Saussure presented a complex and comprehensive look at language and signs. As his work was directly and indirectly influential on a number of fashion theorists2, so too his ideas come into play in an analysis of the sound of clothing. The sounds emitted by clothing as they move and interact with their wearers and environments are not just sounds, but may also be examined as having a “psychological imprint,” referring to much more than just a physical sound.
One can certainly understand how familiar sounds, such as that of a zipper, conjure up a particular sound-image, without having to take the form of an arbitrarily assigned word. In this case, what is signified is directly linked to what is creating the sound. The sound of the zipper 2 See Malcolm Barnard, Fashion As Communication, Roland Barthes, The Fashion System, Fred Davis, Fashion, Culture, and Identity, Alison Lurie, The Language of Clothes.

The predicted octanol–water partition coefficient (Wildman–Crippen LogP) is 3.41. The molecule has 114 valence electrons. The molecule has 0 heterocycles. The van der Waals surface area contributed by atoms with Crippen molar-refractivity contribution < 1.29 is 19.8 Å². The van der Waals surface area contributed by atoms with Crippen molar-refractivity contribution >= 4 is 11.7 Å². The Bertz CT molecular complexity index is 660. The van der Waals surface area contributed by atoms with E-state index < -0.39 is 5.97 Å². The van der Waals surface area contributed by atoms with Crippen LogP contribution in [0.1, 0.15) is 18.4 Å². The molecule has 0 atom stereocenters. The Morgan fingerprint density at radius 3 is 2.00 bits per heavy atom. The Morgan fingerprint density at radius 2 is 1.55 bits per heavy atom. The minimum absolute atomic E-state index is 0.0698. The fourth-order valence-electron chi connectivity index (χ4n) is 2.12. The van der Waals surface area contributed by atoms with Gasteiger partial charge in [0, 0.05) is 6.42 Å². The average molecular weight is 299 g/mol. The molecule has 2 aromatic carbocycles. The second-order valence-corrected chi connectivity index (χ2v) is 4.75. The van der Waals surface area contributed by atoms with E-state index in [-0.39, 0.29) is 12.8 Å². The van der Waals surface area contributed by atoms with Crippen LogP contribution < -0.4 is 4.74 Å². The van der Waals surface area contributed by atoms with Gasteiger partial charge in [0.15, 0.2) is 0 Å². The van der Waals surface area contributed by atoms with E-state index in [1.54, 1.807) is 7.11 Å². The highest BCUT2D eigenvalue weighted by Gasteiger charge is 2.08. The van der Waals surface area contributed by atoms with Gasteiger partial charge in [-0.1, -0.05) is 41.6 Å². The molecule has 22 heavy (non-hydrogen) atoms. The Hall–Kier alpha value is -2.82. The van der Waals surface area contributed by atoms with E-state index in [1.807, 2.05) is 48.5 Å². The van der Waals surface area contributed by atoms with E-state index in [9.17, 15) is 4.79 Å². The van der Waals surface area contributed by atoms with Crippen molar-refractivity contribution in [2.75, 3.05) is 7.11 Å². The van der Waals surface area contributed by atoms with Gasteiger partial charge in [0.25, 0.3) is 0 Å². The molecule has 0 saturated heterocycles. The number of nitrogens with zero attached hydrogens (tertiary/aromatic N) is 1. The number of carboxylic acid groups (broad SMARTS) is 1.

with a simple pulling motion (signified). It seems a less arbitrary connection of sound-image and concept than that existing within our current realms of language. There are numerous other cases, however, where what is signified is far less clear. In these cases, there may be no words in our language, no dialectical signifiers, which may describe what is being signified. In such cases, what is felt by the listener must be considered as the concept, or what is signified, even if impossible to put into words. This idea relates better to a system of communication put forth by Roland Barthes.